The National Board of Fire Underwriters prepares tables showing the safe current ratings for sizes and types of conductors covered with various types of insulation. The allowable current-carrying capacities of single copper conductors in free air at a maximum room temperature of 30º C (86º F) are given in the table below. At ambient temperatures greater than 30º C, these conductors would have less current- carrying capacity.
Temperature Ratings and Current-Carrying Capacities (in Amperes) of Some Single Copper Conductors at Ambient Temperatures of 30ºC.
Although silver is the best conductor, its cost limits its use to special circuits. Silver is used where a substance with high conductivity or low resistivity is needed.
The two most commonly used conductors are copper and aluminum. Each has positive and negative characteristics that affect its use under varying circumstances. A comparison of some of the characteristics of copper and aluminum is given in the table below.
Comparative Characteristics of Copper and Aluminum.
Copper has a higher conductivity than aluminum. It is more ductile (can be drawn out). Copper has relatively high tensile strength (the greatest stress a substance can bear along its length without tearing apart). It can also be easily soldered. However, copper is more expensive and heavier than aluminum.
Although aluminum has only about 60 percent of the conductivity of copper, its lightness makes long spans possible. Its relatively large diameter for a given conductivity reduces corona. Corona is the discharge of electricity from the wire when it has a high potential. The discharge is greater when smaller diameter wire is used than when larger diameter wire is used. However, the relatively large size of aluminum for a given conductance does not permit the economical use of an insulation covering.
The resistance of pure metals, such as silver, copper, and aluminum, increases as the temperature increases. However, the resistance of some alloys, such as constantan and manganin, changes very little as the temperature changes. Measuring instruments use these alloys because the resistance of the circuits must remain constant to get accurate measurements.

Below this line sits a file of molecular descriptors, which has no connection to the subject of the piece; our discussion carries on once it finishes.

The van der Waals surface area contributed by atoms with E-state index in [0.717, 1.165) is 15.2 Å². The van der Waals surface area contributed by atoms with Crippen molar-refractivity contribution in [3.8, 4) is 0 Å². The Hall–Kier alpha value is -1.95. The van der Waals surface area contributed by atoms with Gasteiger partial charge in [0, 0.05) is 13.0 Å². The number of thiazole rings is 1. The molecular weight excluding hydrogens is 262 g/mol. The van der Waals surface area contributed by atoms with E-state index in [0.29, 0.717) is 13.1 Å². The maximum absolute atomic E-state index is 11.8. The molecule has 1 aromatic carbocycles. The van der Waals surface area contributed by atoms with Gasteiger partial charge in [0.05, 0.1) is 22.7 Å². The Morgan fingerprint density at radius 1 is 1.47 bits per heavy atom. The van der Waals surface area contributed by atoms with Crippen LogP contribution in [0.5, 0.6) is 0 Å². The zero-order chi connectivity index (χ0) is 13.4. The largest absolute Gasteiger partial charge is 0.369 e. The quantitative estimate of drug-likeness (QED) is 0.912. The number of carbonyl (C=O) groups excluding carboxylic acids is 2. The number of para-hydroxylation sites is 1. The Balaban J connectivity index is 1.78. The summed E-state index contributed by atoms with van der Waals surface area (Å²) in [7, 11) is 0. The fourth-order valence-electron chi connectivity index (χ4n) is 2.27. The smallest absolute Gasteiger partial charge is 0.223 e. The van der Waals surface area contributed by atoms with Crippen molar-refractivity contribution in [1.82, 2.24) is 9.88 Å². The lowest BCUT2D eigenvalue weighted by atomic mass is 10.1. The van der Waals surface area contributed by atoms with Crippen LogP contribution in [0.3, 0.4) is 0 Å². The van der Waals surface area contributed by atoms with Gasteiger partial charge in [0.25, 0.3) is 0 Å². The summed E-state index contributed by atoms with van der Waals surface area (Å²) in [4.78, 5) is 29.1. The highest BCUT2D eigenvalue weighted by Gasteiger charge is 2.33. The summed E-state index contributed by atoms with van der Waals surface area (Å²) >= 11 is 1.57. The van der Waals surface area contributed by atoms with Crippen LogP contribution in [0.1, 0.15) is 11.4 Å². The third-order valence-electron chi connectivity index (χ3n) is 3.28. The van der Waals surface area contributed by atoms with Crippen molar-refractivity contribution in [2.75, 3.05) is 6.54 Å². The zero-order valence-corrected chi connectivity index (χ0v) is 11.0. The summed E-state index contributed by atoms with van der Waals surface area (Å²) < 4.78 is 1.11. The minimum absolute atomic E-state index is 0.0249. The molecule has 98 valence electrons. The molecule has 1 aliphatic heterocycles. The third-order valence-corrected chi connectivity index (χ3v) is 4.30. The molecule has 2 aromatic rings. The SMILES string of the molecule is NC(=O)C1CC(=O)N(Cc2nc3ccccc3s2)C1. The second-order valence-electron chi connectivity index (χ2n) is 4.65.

In the table below, the resistance of a circular-mil-foot of wire (the specific resistance) is given at a specific temperature, 20º C in this case. It is necessary to establish a standard temperature. As we stated earlier, the resistance of pure metals increases with an increase in temperature. Therefore, a true basis of comparison cannot be made unless the resistances of all the substances being compared are measured at the same temperature. The amount of increase in the resistance of a 1-ohm sample of the conductor per degree rise in temperature above 0º C is called the temperature coefficient of resistance. For copper, the value is approximately 0.00427 ohm.
A length of copper wire having a resistance of 50 ohms at an initial temperature of 0º C will have an increase in resistance of 50 ´ 0.00427, or 0.214 ohms. This applies to the entire length of wire and for each degree of temperature rise above 0º C. A 20º C increase in resistance is approximately 20 ´ 0.214, or 4.28 ohms. The total resistance at 20º C is 50 + 4.28, or 54.28 ohms.
Specific resistances of common substances.
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